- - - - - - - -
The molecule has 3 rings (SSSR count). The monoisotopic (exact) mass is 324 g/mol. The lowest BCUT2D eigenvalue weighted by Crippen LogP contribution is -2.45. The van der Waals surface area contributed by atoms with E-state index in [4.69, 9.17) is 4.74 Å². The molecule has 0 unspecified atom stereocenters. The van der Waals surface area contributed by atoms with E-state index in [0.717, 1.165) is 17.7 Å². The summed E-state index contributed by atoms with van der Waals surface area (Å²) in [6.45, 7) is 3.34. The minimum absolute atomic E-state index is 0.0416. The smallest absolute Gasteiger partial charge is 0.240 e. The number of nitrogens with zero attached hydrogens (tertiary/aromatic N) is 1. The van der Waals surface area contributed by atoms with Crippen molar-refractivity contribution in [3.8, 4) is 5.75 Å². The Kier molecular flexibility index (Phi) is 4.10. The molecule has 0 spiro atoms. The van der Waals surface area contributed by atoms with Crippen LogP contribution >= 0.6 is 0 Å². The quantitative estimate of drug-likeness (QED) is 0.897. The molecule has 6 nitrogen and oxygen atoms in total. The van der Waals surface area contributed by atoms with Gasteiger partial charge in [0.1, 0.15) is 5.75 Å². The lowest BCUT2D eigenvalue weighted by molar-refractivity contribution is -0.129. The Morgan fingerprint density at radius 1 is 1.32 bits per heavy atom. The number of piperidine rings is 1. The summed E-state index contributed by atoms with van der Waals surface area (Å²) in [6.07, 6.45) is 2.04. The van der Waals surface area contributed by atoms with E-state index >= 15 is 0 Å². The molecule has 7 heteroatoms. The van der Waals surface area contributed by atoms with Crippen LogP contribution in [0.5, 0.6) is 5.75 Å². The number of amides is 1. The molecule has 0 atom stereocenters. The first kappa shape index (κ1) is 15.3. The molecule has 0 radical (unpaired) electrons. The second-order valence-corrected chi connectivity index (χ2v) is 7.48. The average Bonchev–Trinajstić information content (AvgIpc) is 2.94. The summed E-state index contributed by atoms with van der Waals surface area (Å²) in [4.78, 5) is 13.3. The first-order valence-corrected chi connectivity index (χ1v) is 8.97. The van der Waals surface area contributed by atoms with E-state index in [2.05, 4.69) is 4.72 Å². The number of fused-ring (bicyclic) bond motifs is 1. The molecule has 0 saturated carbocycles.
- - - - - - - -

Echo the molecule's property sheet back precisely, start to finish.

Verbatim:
The molecule has 3 rings (SSSR count). The monoisotopic (exact) mass is 324 g/mol. The lowest BCUT2D eigenvalue weighted by Crippen LogP contribution is -2.45. The van der Waals surface area contributed by atoms with E-state index in [4.69, 9.17) is 4.74 Å². The molecule has 0 unspecified atom stereocenters. The van der Waals surface area contributed by atoms with E-state index in [0.717, 1.165) is 17.7 Å². The summed E-state index contributed by atoms with van der Waals surface area (Å²) in [6.45, 7) is 3.34. The minimum absolute atomic E-state index is 0.0416. The smallest absolute Gasteiger partial charge is 0.240 e. The number of nitrogens with zero attached hydrogens (tertiary/aromatic N) is 1. The van der Waals surface area contributed by atoms with Crippen molar-refractivity contribution in [3.8, 4) is 5.75 Å². The Kier molecular flexibility index (Phi) is 4.10. The molecule has 0 spiro atoms. The van der Waals surface area contributed by atoms with Crippen LogP contribution >= 0.6 is 0 Å². The quantitative estimate of drug-likeness (QED) is 0.897. The molecule has 6 nitrogen and oxygen atoms in total. The van der Waals surface area contributed by atoms with Gasteiger partial charge in [0.1, 0.15) is 5.75 Å². The lowest BCUT2D eigenvalue weighted by molar-refractivity contribution is -0.129. The Morgan fingerprint density at radius 1 is 1.32 bits per heavy atom. The number of piperidine rings is 1. The summed E-state index contributed by atoms with van der Waals surface area (Å²) in [6.07, 6.45) is 2.04. The van der Waals surface area contributed by atoms with E-state index >= 15 is 0 Å². The molecule has 7 heteroatoms. The van der Waals surface area contributed by atoms with Crippen LogP contribution in [0.5, 0.6) is 5.75 Å². The number of amides is 1. The molecule has 0 atom stereocenters. The first kappa shape index (κ1) is 15.3. The molecule has 0 radical (unpaired) electrons. The second-order valence-corrected chi connectivity index (χ2v) is 7.48. The average Bonchev–Trinajstić information content (AvgIpc) is 2.94. The summed E-state index contributed by atoms with van der Waals surface area (Å²) in [4.78, 5) is 13.3. The first-order valence-corrected chi connectivity index (χ1v) is 8.97. The van der Waals surface area contributed by atoms with E-state index in [2.05, 4.69) is 4.72 Å². The number of fused-ring (bicyclic) bond motifs is 1. The molecule has 0 saturated carbocycles.